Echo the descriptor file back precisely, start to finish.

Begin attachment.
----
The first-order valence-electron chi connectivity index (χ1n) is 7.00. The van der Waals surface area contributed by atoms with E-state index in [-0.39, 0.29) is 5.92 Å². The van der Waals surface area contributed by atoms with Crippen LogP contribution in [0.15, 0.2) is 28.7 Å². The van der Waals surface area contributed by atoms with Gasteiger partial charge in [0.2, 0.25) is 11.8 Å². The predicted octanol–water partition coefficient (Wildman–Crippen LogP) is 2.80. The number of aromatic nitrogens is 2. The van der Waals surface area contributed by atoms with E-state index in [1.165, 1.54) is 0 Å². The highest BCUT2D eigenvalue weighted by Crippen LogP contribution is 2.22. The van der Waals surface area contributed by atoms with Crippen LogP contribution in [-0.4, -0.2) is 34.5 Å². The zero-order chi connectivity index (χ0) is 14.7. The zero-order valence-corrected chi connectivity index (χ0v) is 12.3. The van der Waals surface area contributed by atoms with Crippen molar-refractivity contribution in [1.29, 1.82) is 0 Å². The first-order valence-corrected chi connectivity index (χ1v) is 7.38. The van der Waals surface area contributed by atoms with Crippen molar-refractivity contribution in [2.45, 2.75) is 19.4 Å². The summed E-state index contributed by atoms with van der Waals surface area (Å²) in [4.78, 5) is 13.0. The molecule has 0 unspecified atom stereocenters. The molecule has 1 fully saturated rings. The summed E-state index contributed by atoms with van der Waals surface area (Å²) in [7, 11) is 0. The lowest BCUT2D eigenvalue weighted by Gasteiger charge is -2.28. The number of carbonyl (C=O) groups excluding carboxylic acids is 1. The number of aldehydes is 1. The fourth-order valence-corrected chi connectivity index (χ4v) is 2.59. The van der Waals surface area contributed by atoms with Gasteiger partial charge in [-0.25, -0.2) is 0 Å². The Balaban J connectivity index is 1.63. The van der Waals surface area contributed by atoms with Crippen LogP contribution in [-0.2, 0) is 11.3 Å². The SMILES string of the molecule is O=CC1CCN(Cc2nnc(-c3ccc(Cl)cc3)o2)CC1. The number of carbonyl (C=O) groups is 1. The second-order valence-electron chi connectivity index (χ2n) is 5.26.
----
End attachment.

The first-order valence-electron chi connectivity index (χ1n) is 7.00. The van der Waals surface area contributed by atoms with E-state index in [-0.39, 0.29) is 5.92 Å². The van der Waals surface area contributed by atoms with Crippen LogP contribution in [0.15, 0.2) is 28.7 Å². The van der Waals surface area contributed by atoms with Gasteiger partial charge in [0.2, 0.25) is 11.8 Å². The predicted octanol–water partition coefficient (Wildman–Crippen LogP) is 2.80. The number of aromatic nitrogens is 2. The van der Waals surface area contributed by atoms with E-state index in [1.165, 1.54) is 0 Å². The highest BCUT2D eigenvalue weighted by Crippen LogP contribution is 2.22. The van der Waals surface area contributed by atoms with Crippen LogP contribution in [-0.4, -0.2) is 34.5 Å². The zero-order chi connectivity index (χ0) is 14.7. The zero-order valence-corrected chi connectivity index (χ0v) is 12.3. The van der Waals surface area contributed by atoms with Crippen molar-refractivity contribution in [1.29, 1.82) is 0 Å². The first-order valence-corrected chi connectivity index (χ1v) is 7.38. The van der Waals surface area contributed by atoms with Crippen molar-refractivity contribution in [2.45, 2.75) is 19.4 Å². The summed E-state index contributed by atoms with van der Waals surface area (Å²) in [4.78, 5) is 13.0. The molecule has 0 unspecified atom stereocenters. The molecule has 1 fully saturated rings. The summed E-state index contributed by atoms with van der Waals surface area (Å²) in [7, 11) is 0. The lowest BCUT2D eigenvalue weighted by Gasteiger charge is -2.28. The number of carbonyl (C=O) groups excluding carboxylic acids is 1. The number of aldehydes is 1. The fourth-order valence-corrected chi connectivity index (χ4v) is 2.59. The van der Waals surface area contributed by atoms with Gasteiger partial charge in [-0.25, -0.2) is 0 Å². The Balaban J connectivity index is 1.63. The van der Waals surface area contributed by atoms with Crippen LogP contribution in [-0.2, 0) is 11.3 Å². The SMILES string of the molecule is O=CC1CCN(Cc2nnc(-c3ccc(Cl)cc3)o2)CC1. The number of carbonyl (C=O) groups is 1. The second-order valence-electron chi connectivity index (χ2n) is 5.26.